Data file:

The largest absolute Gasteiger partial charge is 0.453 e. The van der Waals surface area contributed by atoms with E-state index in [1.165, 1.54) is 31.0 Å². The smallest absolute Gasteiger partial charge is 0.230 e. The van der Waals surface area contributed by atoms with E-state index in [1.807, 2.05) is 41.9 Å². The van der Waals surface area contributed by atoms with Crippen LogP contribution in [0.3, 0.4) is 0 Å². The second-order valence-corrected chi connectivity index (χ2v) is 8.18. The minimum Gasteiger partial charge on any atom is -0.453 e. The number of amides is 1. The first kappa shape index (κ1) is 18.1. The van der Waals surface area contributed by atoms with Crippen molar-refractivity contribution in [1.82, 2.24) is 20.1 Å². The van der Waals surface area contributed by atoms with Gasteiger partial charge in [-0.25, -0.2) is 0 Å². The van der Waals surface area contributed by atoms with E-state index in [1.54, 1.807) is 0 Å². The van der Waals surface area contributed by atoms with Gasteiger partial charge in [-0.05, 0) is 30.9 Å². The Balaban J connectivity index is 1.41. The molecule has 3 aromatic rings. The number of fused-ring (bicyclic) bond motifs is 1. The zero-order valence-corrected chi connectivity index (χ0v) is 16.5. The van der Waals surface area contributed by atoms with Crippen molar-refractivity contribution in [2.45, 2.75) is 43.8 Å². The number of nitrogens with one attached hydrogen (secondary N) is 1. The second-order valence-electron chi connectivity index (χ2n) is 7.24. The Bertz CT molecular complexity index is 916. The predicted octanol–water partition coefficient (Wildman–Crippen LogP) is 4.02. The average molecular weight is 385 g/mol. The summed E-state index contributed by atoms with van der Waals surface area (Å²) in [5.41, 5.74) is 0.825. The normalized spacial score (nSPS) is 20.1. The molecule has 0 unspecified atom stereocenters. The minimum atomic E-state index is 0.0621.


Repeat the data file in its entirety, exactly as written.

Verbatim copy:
The largest absolute Gasteiger partial charge is 0.453 e. The van der Waals surface area contributed by atoms with E-state index in [1.165, 1.54) is 31.0 Å². The smallest absolute Gasteiger partial charge is 0.230 e. The van der Waals surface area contributed by atoms with E-state index in [1.807, 2.05) is 41.9 Å². The van der Waals surface area contributed by atoms with Crippen LogP contribution in [0.3, 0.4) is 0 Å². The second-order valence-corrected chi connectivity index (χ2v) is 8.18. The minimum Gasteiger partial charge on any atom is -0.453 e. The number of amides is 1. The first kappa shape index (κ1) is 18.1. The van der Waals surface area contributed by atoms with Crippen molar-refractivity contribution in [1.82, 2.24) is 20.1 Å². The van der Waals surface area contributed by atoms with Gasteiger partial charge in [-0.25, -0.2) is 0 Å². The van der Waals surface area contributed by atoms with E-state index in [1.54, 1.807) is 0 Å². The van der Waals surface area contributed by atoms with Gasteiger partial charge in [-0.05, 0) is 30.9 Å². The Balaban J connectivity index is 1.41. The molecule has 3 aromatic rings. The number of fused-ring (bicyclic) bond motifs is 1. The zero-order valence-corrected chi connectivity index (χ0v) is 16.5. The van der Waals surface area contributed by atoms with Crippen molar-refractivity contribution in [2.45, 2.75) is 43.8 Å². The number of nitrogens with one attached hydrogen (secondary N) is 1. The second-order valence-electron chi connectivity index (χ2n) is 7.24. The Bertz CT molecular complexity index is 916. The predicted octanol–water partition coefficient (Wildman–Crippen LogP) is 4.02. The average molecular weight is 385 g/mol. The summed E-state index contributed by atoms with van der Waals surface area (Å²) in [5.41, 5.74) is 0.825. The normalized spacial score (nSPS) is 20.1. The molecule has 0 unspecified atom stereocenters. The minimum atomic E-state index is 0.0621.